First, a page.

Surviving Life -- Film Review

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VENICE -- A grand master not just of innovative animation techniques but of life itself, Jan Svankmajer, a.k.a. the Animator of Prague, brings all his East European wit and dark humor to his sixth feature-length film, "Surviving Life." Shot with a unique technique using animated photo cut-outs of actors, the film is an unmissable pleasure for festival audiences and fans. Its complex storyline and unfamiliar look, however, will not be everyone's cup of tea. Rather extraordinarily, the film won only a minor prize in Venice.

Just as whimsical and outright weird as films like "Little Otik" and "Lunacy," this new work cannot rightly be called a horror film like its predecessors. In fact, one of the film's several extended titles is "a psychoanalytic comedy," which vaguely describes the struggle of the middle-aged Eugene (Vaclav Helsus) to come to terms with his dream life.

Though married to Milady (Zuzana Kronerova), a woman his own age, he begins to dream repeatedly of a lovely young woman (Klara Issova) with various names that begin with an "E." Eventually he realizes her name is Eugenia, like his mother. (Most viewers will get there first.) As his dream relationship with this delightful young lady progresses, she becomes pregnant.

Fearing he will stop dreaming about her, he consults a psychoanalyst who has animated portraits of Freud and Jung on her wall, silently expressing their approval or disapproval of her interpretations. She identifies Eugenia with her patient's anima, his female side, and is horrified to think that he has gotten his anima pregnant.

Though the story unfolds like an amusing intellectual detective story, it is not all fluff. There was real tragedy in Eugene's childhood, and the final revelation is enormously satisfying, as it presents what was hidden deep in his subconscious all along. The animation techniques are a powerful key to its disclosure.

The multi-hyphenate Svankmajer is at the height of his filmmaking powers as director, artistic director and storyteller here. He appears as a talking head in a wild, tongue-in-cheek opening sequence, where he warns the audience there's no money in filmmaking and they are probably not going to laugh anyway.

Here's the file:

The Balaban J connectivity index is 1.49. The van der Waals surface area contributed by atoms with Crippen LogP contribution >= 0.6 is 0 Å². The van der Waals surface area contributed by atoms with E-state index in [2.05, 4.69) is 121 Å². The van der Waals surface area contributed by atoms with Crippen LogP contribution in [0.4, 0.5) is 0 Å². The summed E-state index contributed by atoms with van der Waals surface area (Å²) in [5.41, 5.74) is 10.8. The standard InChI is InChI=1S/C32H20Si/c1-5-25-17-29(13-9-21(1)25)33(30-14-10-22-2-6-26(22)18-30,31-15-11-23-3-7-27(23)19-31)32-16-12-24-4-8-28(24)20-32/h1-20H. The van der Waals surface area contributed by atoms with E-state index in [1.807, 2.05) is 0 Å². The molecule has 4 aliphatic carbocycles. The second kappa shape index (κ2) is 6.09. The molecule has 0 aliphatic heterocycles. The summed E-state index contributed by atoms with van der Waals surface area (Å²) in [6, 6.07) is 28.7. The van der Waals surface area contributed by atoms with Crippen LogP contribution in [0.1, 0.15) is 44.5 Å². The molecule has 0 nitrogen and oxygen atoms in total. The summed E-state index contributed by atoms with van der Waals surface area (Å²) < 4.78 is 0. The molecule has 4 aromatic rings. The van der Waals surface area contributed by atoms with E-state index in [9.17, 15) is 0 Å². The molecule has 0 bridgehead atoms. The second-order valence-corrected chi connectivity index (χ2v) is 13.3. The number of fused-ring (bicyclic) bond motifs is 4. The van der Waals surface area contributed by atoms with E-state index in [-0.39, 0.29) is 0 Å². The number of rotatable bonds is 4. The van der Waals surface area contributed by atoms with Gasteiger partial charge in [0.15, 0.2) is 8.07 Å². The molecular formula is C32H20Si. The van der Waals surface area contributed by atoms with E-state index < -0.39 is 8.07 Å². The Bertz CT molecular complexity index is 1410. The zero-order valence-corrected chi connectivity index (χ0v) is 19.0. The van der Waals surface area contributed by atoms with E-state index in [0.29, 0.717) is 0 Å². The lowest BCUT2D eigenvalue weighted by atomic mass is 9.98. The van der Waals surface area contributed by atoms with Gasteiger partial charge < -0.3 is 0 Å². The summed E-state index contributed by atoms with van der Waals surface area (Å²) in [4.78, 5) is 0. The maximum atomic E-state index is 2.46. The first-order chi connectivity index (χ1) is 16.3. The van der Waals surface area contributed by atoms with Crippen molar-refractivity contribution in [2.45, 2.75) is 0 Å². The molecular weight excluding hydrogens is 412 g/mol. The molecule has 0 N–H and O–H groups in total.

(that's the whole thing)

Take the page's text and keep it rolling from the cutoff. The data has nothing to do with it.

His long-term reinvention of surrealism in a contemporary idiom continues in the film's bizarrely amusing look, achieved by using photo cut-outs of the actors, which become animated for the camera. Dialogue is recorded, cut up and computer regenerated. At times, only the actors' faces are filmed as live action, while the rest of their body is not. Giant snakes, chickens, eggs and feet are constantly popping out of windows on the black and white backdrops of photographed Czech buildings. The disproportionate sizes of people and objects, not limited just to dream sequences per se, give a collage-like feeling to each screen moment.

Hats off to the painstaking animators and to a well-chosen cast who lent themselves to cut-to-paste performances.

Venue: Venice Film Festival (In Competition)
Production company: Athanor Film Production Company, C-GA Film, Czech TV, Universal Production Partners
Cast: Vaclav Helsus, Klara Issova, Zuzana Kronerova, Daniela Bakerova, Emilia Dosekova, Marcel Nemec, Jan Pocepicky, Jana Olhova, Pavel Novy, Karel Brozek, Miroslav Vrba
Director: Jan Svankmajer
Screenwriter: Jan Svankmajer
Producer: Jaromir Kallista
Executive producers: Juraj Galvanek, Jaroslav Kucera, Petr Komrzy, Vit Komrzy
Directors of photography: Jan Ruzicka, Juraj Galvanek
Production designer: Jan Svankmajer
Animation: Martin Kublak, Eva Jakoubkova, Jaroslav Mrazek
Music: Alexandr Glazunov, Jan Kalinov
Costumes: Veronika Hruba
Editor: Marie Zemanova
Sales Agent: Athanor
No rating, 105 minutes
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